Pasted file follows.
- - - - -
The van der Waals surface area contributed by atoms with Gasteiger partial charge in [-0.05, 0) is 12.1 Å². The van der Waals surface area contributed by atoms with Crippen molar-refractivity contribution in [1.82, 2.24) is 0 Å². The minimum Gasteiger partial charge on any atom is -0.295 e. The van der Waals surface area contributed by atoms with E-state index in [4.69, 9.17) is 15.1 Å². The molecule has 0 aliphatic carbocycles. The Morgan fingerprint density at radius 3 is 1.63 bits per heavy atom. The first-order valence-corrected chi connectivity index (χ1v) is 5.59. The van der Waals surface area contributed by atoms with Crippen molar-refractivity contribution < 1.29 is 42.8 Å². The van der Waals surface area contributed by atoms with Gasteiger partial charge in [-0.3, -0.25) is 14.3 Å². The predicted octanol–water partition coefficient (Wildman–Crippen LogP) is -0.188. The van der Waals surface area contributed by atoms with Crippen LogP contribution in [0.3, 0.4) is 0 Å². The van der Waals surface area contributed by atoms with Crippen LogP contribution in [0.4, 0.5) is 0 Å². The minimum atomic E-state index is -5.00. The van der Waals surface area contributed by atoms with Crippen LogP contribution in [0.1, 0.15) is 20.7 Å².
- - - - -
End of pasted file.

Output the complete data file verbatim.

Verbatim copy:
The van der Waals surface area contributed by atoms with Gasteiger partial charge in [-0.05, 0) is 12.1 Å². The van der Waals surface area contributed by atoms with Crippen molar-refractivity contribution in [1.82, 2.24) is 0 Å². The minimum Gasteiger partial charge on any atom is -0.295 e. The van der Waals surface area contributed by atoms with E-state index in [4.69, 9.17) is 15.1 Å². The molecule has 0 aliphatic carbocycles. The Morgan fingerprint density at radius 3 is 1.63 bits per heavy atom. The first-order valence-corrected chi connectivity index (χ1v) is 5.59. The van der Waals surface area contributed by atoms with Crippen molar-refractivity contribution < 1.29 is 42.8 Å². The van der Waals surface area contributed by atoms with Gasteiger partial charge in [-0.3, -0.25) is 14.3 Å². The predicted octanol–water partition coefficient (Wildman–Crippen LogP) is -0.188. The van der Waals surface area contributed by atoms with Crippen LogP contribution in [0.3, 0.4) is 0 Å². The van der Waals surface area contributed by atoms with Crippen LogP contribution in [0.4, 0.5) is 0 Å². The minimum atomic E-state index is -5.00. The van der Waals surface area contributed by atoms with Crippen LogP contribution in [0.1, 0.15) is 20.7 Å².